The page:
Emily Riley

We all have read the headlines:


Jones Movie sells out 25,000 “gifts” on Facebook. The New York Times gets 200k fans in two days. Ray Ban sees millions forward viral video to friends.

That’s good, right? Or wait; what does any of that even mean? What exactly IS good?

Every marketer wants to measure the true value of their social marketing campaigns but doing so remains an elusive goal. Especially with budgets being so squeezed lately, proving that your efforts have value is really important.

How can you tell if your campaign was a success?

 In our survey, we found that social marketers have the following issues with their companies' current use of measurement metrics:

General negativity. Sixty-eight percent of social marketers believe that it is difficult to compare the results of various social marketing campaigns.

Room for improvement. Less than one-third of social marketers believe that their companies do a good job measuring the results of their social marketing campaigns.

Stuck in isolation. Only 30% of social marketers feel they are able to accurately compare their social marketing results with those of other marketing channels.

There is a way to start measuring your social marketing campaigns accurately, by using attribution.

What is attribution? It’s the process of connecting the dots from your early funnel campaigns to more concrete later funnel metrics. In order for you to account for the value of the wide variety of social interactions with online users, you will need to answer three questions:

1) How do my social marketing campaigns align not only with my goals but with a consumer's mindset or purchase phase across channels?

2) What other channels do my social campaigns compare to or compete with?

3) What measurement practices must be in place to fairly attribute credit to social interactions?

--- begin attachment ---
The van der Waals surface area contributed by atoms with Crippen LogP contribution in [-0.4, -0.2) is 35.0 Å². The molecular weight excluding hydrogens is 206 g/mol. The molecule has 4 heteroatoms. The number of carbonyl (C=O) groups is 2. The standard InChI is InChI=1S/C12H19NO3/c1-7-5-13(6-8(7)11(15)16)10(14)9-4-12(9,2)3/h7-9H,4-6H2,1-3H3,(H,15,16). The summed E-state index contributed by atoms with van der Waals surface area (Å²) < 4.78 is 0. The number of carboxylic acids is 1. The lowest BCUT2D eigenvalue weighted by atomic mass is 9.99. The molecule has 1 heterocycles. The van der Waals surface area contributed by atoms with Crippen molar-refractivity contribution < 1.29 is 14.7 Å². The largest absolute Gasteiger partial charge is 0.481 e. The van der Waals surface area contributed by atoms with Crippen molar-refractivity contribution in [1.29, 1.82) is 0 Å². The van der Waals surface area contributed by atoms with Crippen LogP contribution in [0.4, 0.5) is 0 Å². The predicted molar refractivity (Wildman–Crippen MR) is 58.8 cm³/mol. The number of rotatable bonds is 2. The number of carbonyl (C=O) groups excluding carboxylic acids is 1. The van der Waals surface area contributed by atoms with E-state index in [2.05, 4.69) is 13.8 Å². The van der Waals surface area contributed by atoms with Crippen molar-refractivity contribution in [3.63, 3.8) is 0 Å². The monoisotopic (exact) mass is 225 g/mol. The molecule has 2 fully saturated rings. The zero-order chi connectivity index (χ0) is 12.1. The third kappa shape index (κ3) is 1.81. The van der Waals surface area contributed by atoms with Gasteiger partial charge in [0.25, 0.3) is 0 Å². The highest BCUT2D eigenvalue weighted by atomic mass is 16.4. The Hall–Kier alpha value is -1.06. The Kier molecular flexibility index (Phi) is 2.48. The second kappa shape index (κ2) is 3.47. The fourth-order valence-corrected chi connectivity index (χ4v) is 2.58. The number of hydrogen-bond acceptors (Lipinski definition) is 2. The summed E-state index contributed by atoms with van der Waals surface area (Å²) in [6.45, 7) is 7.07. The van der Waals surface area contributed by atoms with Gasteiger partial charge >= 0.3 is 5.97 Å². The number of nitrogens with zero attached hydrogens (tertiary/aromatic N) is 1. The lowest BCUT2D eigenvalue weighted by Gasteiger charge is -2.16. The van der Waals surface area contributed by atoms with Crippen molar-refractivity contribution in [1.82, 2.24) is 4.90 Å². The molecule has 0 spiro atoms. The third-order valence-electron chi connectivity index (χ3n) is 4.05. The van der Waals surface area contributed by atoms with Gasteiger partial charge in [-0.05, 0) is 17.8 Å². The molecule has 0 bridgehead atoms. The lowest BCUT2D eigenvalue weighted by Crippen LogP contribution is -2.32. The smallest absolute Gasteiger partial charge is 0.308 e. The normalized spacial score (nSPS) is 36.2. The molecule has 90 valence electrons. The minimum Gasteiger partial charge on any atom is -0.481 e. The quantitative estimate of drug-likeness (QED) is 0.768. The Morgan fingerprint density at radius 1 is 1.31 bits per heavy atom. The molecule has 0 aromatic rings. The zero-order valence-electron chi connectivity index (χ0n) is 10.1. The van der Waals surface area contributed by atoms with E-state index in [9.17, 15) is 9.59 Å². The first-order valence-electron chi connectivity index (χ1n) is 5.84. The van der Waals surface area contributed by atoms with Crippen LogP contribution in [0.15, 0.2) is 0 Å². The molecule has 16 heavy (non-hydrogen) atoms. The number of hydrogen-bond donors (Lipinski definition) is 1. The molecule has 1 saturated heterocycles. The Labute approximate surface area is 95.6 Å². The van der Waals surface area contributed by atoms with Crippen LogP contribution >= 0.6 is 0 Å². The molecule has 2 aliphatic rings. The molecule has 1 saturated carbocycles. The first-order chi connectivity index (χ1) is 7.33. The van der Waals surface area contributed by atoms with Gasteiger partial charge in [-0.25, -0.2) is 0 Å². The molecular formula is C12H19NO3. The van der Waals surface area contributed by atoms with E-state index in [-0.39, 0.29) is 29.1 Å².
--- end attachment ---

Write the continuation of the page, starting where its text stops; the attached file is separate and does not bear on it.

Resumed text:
To answer these questions and simplify the process of attribution, Forrester has created a three-step process we call "block-and-tackle" attribution:

Block: Create buckets of goals matched with consumer mindsets. The first step is to systematically determine what mindset a consumer might be in and ensure that the goal of the campaign matches it, with different goal/mindset groups in different buckets. Traditional buckets include brand awareness, product consideration, product purchase, but you can certainly use your own. For example, a person reading posts about getting a good deal on a truck message board would be in a research or consideration mindset.

Align: Match similar efforts across channels. Social marketing doesn't exist separately from other marketing channels. The next step is to match up other marketing efforts that compete for a consumer's attention when she is in a particular mindset and add them to the correct bucket. A Facebook campaign might be compared to a site sponsorship or microsite for example.

Tackle: Employ relevant metrics to allow for correct comparisons. The last part of the process is to "tackle" the attribution problem by choosing specific methods of measurement for each separate bucket across channels that align with your goals. By focusing on only a few specific metrics that tie directly to one bucket, you will cut out the clutter and be able to create a more complete picture of performance.

Remember, the key to measurement success is to be able to compare similar efforts across channels with common metrics.

Let us know if you’re interested in setting up Block-and-Tackle measurement for your own campaigns. We’d be happy to help.